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Saturday, July 22, 2017

Anticipating the election of the first woman president, people have begun gathering at the gravesites of 19th Century suffragettes, including the Bronx grave of Elizabeth Cady Stanton, with bigger crowds expected to show their respects on Election Day.

Woodlawn Cemetery in the Bronx erected a board next to Stanton’s gravestone where people can place “I voted” stickers. The cemetery, across the street from the end of the Lexington Avenue 4 line and the Metro North Woodlawn station, will be open until 4:30 on Tuesday, Woodlawn spokeswoman Barbara Selesky said.

Alva Vanderbilt Belmont, a suffragette who was also one of the wealthiest women in 19th Century New York, is among the others leaders in the 72-year struggle for equal voting rights for women who are buried at Woodlawn.

“It’s really important that we celebrate our right to vote no matter which way it goes,” said Kim Furletti, a vice president of Women of Woodlawn, a Bronx neighborhood association. She plans to visit the suffragette graves on Election Day.

In Western New York, people paid their respects by leaving flowers and small flags at the modest gravestone of Susan B. Anthony.

Rochester Mayor Lovely Warren said Mt. Hope cemetery will remain open until at least 9 on Tuesday night, so people can gather at the gravesite.

Stanton, a mother of eight, and Anthony, who never married, were the most prominent leaders to emerge from the 1848 Seneca Falls Convention on women’s rights which developed into the drive for women’s voting rights.

Rochester officials let Anthony register to vote in 1872. She cast a ballot in the race between President Ulysses S, Grant, who easily won a second term, and Horace Greeley, a New York newspaper publisher. She was then arrested on federal charges of illegal voting.

“It was we, the people, not we, the white male citizens, nor yet we, the male citizens; but we, the whole people, who formed this Union,” Anthony said in a speech after her arrest.

“And we formed it, not to give the blessings or liberty, but to secure them; not to the half of ourselves and the half of our posterity, but to the whole people-women as well as men. And it is downright mockery to talk to women of their enjoyment of the blessings of liberty while they are denied the use of the only means of securing them provided by this democratic-republican government-the ballot.”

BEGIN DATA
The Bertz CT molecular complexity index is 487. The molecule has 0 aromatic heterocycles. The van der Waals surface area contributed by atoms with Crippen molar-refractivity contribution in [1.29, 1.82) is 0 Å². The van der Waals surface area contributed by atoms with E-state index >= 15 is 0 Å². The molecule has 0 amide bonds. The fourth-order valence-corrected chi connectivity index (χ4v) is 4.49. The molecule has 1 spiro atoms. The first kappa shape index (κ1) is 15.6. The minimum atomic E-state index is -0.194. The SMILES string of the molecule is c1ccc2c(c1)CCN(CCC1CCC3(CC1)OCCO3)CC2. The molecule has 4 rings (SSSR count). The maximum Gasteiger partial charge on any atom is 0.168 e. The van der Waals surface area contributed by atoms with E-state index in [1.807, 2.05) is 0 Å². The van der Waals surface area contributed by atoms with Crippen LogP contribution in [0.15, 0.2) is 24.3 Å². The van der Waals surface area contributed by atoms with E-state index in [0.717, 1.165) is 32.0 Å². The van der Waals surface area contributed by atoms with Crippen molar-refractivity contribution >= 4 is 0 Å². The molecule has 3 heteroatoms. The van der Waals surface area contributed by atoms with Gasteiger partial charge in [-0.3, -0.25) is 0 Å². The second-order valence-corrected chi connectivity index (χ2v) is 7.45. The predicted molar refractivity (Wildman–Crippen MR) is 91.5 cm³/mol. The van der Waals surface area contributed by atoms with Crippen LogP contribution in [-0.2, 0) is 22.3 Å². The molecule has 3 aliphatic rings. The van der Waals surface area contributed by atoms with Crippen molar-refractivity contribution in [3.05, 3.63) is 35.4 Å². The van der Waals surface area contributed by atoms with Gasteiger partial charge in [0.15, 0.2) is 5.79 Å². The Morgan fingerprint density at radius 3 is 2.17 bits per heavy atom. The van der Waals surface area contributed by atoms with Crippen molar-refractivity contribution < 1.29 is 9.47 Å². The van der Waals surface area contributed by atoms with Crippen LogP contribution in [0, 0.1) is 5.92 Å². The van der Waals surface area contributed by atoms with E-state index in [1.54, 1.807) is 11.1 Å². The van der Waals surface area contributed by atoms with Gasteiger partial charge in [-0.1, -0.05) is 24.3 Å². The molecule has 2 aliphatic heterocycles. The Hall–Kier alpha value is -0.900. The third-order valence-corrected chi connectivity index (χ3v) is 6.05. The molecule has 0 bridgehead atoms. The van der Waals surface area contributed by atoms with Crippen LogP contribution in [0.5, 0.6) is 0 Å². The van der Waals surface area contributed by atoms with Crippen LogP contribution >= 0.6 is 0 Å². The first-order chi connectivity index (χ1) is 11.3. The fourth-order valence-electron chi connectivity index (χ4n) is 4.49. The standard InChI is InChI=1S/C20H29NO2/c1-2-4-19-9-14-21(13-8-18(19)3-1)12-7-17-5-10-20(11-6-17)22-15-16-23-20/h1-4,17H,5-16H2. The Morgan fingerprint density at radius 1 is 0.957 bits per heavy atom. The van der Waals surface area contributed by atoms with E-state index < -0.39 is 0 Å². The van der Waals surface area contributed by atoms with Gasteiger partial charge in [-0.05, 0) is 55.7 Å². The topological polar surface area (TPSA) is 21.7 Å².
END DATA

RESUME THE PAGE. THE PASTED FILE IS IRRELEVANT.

Anthony was tried in 1873. The judge ordered the jury to find her guilty. Three elections inspectors who let Anthony vote were convicted in separate federal trials and fined $25 each. Anthony, fined the same amount, refused to pay. Federal marshals found no property at her home that could be legally seized to pay the fine.

On her 86th birthday, in 1906, Anthony gave a speech saying “failure is impossible.” She died a month later, 14 years before male politicians in Congress and the state legislatures ratified the 19th Amendment, just in time for women to vote in the 1920 Presidential election.

No unusual gatherings were reported at two other graves of 19th Century suffragette leaders, including Lucy Stone who is buried near Boston.

And no events were planned at the Missoula, Mont., grave of Jeannette P. Rankin, who in 1916 became the first woman elected to Congress, or at the statute in Laramie, Wy., honoring Lousia Swain, who in 1870 became the first woman to vote in the Wyoming territory.

At Wellesley College, where Hillary Clinton graduated in 1969, alumnae will gather Election Night in a nonpartisan celebration of the first woman nominee of a major party. The event had been planned for a small space for donors to the Massachusetts women’s college. So many graduates asked to attend that Wellesley moved the event to its 54,000 square foot field house, the largest open space building on campus.

On Saturday, Nov. 12, a celebration of Elizabeth Cady Stanton, on would have been her 201st birthday, will be held at the Women’s Rights National Historic Park in Seneca Falls, N.Y. Events, all free, are planned Saturday from 10 in the morning until 4PM.

Kandice Watson, director of education and cultural outreach for the Oneida Nation, will speak about the world’s first known democracy, the Haudenosaunee Confederacy, also known as the Iroquois Confederation, which at its peak stretched from Nantucket Island west to what is now Toledo and north into modern Ontario, Canada.

Only women voted and only man held office in this democracy, which descendants of the native peoples believe began 3,000 years ago, making it older then the democracy in ancient Athens.

After Watson’s talk, historical Interpreters Dr. Melinda Grube and Nathan Richardson will engage in a dialogue to illustrate the often contentious relationship between the two Rochester residents, the leading suffragette and the runaway slave who became an abolitionist newspaper publisher.

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